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The Best Ways to State an Objective in a Job Application

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One of the most important components of a job application is the objective. The objective is the first thing that an employer sees on your application, and it sums up how valuable you can be as a potential employee. Because employers take only a few minutes to screen each of the hundreds of applications received for a single vacancy, your objective must be strong enough to catch and hold an employer’s attention from the get-go.

Keep or Delete

Generally, it’s a good idea to write an objective on your job application. There are instances where it isn’t necessary, though. This is because an objective must be as tight a fit for a position as possible. So, you might not need to include one on a job application if you’re applying through avenues where general resume details would suffice – such as career fairs, company websites and job search sites – or if you’re qualified for multiple positions within a single organization.

Be Specific

If you choose to include an objective, make it detailed. For instance, a statement like “Seeking a position where I can use my skills to benefit the company” won’t do because it’s too vague. Instead, name the position you want, the skills you have to offer and how they would benefit the company.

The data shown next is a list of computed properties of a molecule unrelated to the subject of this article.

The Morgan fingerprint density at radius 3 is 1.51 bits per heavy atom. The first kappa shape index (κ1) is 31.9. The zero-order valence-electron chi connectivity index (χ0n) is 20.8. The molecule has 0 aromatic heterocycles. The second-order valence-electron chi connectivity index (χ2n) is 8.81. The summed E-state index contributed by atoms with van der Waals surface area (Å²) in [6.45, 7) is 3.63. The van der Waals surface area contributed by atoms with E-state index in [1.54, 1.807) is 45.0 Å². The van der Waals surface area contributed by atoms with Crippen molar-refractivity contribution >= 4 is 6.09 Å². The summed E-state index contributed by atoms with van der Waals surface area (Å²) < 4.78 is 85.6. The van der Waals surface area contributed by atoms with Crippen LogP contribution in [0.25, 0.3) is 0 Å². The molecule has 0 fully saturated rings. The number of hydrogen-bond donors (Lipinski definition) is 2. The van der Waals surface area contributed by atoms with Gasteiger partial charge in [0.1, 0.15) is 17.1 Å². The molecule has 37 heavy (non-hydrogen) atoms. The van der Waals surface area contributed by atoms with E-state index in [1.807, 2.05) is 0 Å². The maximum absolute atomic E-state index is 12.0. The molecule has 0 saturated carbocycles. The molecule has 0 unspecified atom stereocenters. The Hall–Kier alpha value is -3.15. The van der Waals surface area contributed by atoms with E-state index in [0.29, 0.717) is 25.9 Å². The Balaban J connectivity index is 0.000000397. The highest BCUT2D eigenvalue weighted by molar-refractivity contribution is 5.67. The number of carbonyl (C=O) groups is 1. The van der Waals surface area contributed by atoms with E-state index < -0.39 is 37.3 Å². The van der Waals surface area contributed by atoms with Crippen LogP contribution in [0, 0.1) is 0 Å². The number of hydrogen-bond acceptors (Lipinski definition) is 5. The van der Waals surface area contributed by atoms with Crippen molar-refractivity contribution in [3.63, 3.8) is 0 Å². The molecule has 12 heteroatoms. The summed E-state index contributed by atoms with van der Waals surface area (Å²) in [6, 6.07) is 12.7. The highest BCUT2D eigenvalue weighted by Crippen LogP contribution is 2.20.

Be Concise

Just because your objective has to be detailed doesn’t mean it has to be a long, wordy paragraph. A statement like “to gain a managerial position where I can use my skills in human resources to advance the company’s goals” is enough to summarize what the company can expect from you and vice versa. Avoid including skills, experience or other qualifications that are irrelevant to the company or position for which you’re applying. To illustrate, elaborating on your sales skills isn’t likely to increase your chances of landing a job as a computer programmer.

Be Different

Before you craft your objective, research the prospective employer and the position you want. In your objective, use the information you gather to state at least three qualifications that set you apart from other candidates. Convince the employer that you’re the best fit by showing that you understand the job and the company.


Issa Mirandilla specializes in business and careers. She has extensive writing experience, and has been published on various websites. She graduated with a Bachelor of Science in commerce from De La Salle University.

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